Jamie Revis, a retired Marine Corps aircraft maintainer who spent years working on Super Stallions, is now a civilian contractor leading the aircraft reset team at New River, about three hours south of Hampton Roads. He gave reporters a tour of the special hangar where his team has begun restoring a half-dozen Super Stallions.

“We’re taking these aircraft, stipping them down, looking at every wire, looking at every fluid line, looking at every component, and then restoring these birds to a condition that they haven’t seen in years,” Revis said.

It’s work that top Marine Corps officials, including Lt. Gen. Jon M. Davis, the Marine Corps deputy commandant for aviation, agree should have been done years ago. But top brass have stopped short of saying the decision not to do that has cost lives.

James Skelton, a former Super Stallion pilot, has no such reservations. Skelton was a junior officer in charge of ensuring daily maintenance was conducted “by the books” when his Super Stallion squadron deployed to Afghanistan three years ago. But when he and a group of 16 senior maintainers brought concerns to squadron leadership about the poor condition of the aircraft and what they considered a dangerous culture of bypassing repairs, Skelton said they were rebuffed by the commanding officer and told to go back to work.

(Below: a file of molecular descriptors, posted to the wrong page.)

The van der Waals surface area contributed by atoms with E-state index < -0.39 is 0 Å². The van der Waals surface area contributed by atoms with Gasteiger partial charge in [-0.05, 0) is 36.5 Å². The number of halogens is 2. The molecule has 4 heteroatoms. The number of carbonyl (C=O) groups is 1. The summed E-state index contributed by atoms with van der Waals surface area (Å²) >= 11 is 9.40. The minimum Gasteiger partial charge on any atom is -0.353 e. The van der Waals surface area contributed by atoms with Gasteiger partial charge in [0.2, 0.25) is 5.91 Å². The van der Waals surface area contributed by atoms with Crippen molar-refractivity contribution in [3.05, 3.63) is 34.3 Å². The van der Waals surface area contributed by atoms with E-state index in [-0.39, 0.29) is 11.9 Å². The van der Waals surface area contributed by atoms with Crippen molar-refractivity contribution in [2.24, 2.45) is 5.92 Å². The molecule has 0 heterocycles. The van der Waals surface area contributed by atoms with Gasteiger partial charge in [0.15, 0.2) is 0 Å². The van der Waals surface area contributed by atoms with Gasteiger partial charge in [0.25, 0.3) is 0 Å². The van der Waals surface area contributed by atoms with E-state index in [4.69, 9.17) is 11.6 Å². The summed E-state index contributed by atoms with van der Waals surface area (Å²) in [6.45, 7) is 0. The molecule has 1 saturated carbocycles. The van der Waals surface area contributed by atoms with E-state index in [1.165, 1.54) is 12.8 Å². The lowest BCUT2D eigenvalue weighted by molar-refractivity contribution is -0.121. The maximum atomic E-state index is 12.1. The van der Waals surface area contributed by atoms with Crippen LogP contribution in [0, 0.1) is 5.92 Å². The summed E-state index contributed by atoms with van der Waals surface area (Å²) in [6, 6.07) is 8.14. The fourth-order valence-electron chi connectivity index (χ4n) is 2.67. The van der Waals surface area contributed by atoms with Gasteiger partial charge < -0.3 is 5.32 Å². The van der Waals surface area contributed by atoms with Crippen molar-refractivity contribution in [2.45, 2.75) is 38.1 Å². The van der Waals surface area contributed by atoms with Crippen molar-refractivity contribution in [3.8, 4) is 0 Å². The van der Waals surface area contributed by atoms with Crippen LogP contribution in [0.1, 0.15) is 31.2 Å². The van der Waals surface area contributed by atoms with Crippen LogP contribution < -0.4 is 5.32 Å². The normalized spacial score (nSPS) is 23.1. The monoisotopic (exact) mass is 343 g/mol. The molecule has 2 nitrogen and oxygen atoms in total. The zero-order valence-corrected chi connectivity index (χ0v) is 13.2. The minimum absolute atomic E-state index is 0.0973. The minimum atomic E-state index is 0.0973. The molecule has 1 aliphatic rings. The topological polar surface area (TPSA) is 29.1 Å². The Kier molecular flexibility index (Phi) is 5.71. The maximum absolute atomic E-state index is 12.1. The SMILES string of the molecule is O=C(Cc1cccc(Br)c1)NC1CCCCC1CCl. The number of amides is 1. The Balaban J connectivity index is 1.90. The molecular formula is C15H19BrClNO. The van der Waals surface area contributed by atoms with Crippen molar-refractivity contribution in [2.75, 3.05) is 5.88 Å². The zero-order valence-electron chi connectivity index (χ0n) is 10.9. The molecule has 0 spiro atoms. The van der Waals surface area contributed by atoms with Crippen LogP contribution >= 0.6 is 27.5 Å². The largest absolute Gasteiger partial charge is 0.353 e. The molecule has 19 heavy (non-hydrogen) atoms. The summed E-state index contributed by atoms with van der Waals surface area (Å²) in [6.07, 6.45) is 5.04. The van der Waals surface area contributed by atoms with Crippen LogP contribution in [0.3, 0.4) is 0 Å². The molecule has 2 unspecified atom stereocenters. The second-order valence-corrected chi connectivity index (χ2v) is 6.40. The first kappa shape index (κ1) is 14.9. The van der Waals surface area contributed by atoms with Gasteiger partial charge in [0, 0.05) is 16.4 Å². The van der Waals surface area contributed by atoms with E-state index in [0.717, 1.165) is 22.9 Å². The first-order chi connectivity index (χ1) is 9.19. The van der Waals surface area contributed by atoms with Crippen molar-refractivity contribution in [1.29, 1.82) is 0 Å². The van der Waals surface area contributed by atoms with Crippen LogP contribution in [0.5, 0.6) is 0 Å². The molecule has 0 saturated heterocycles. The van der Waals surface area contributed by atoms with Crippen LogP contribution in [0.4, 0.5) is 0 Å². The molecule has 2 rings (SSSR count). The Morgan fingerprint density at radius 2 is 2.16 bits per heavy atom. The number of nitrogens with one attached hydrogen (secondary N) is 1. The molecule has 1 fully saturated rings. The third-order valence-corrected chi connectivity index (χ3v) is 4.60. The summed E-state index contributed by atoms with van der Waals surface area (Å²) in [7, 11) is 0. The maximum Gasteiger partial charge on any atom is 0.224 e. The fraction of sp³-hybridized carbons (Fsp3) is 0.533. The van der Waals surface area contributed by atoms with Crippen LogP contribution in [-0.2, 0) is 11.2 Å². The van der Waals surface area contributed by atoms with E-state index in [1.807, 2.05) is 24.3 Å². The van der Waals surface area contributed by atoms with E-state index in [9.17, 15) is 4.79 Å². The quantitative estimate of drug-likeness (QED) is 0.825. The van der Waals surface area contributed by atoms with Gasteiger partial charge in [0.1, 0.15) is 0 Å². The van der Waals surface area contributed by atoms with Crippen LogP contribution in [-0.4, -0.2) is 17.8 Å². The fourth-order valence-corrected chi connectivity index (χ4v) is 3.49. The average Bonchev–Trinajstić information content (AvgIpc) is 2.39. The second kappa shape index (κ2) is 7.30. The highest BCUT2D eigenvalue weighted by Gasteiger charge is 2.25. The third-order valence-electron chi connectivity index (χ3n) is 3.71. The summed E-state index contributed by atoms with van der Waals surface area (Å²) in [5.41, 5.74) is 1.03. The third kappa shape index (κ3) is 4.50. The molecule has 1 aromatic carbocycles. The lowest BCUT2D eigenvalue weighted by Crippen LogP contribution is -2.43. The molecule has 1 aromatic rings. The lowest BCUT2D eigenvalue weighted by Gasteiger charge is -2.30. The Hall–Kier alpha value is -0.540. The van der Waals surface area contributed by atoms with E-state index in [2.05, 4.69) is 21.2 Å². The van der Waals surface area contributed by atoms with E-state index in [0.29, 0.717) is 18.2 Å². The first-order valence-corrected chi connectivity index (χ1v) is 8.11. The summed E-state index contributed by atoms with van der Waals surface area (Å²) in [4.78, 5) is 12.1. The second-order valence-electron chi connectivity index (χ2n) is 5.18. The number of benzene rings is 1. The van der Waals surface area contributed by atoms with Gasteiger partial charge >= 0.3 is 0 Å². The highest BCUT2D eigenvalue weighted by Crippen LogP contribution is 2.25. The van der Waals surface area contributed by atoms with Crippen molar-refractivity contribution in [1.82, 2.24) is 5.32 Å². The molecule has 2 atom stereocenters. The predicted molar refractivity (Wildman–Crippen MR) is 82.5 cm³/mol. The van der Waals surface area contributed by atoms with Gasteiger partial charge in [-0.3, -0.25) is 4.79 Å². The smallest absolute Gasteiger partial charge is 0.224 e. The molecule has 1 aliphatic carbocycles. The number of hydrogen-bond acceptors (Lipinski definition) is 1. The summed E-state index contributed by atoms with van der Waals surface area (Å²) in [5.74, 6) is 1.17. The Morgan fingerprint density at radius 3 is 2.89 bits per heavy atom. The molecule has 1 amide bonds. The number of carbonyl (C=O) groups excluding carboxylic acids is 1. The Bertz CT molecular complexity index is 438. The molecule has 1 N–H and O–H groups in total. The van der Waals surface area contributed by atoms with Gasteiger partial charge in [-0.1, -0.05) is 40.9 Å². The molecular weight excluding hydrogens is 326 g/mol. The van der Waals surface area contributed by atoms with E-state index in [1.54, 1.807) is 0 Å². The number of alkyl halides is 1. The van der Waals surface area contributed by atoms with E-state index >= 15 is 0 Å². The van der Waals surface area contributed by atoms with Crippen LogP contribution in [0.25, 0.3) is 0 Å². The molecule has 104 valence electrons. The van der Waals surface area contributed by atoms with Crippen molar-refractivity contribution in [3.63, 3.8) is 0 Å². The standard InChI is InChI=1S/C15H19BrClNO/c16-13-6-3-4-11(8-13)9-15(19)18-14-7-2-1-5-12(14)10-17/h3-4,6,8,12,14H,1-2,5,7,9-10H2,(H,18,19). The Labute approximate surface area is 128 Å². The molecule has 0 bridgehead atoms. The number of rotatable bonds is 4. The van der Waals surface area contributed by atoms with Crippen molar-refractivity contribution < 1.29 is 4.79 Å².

Now the Marine Corps – like the Navy – is paying for that mentality, he said.

“The fleet needs refurbing. It needed refurbing 15 years ago,” Skelton said. “This problem has compounded, exponentially, because we didn’t do it right the first time, or the second time, or the fourth time, or the eighth time. It’s compounded to the point now where … we’re looking at a problem that’s much bigger than what it should have been had we done things properly and by the book all along.”

The Marine Corps plans to keep the last of its Super Stallions in service through at least 2029. That’s when the service expects the new CH-53K King Stallion will be ready to replace them.

The Navy hasn’t ordered a full reset of its aircraft, Vanderborght said. Instead it has opted to hire additional civilian maintainers to work alongside sailors, without pulling aircraft out of service for months. They’ve made progress, he said. The Sea Dragon’s mission capable rate has doubled since 2014, up to about 50 percent. That’s still well below the Navy’s goal of keeping 75 percent of its aircraft in flying shape, but “we’re moving in the right direction,” Vanderborght said.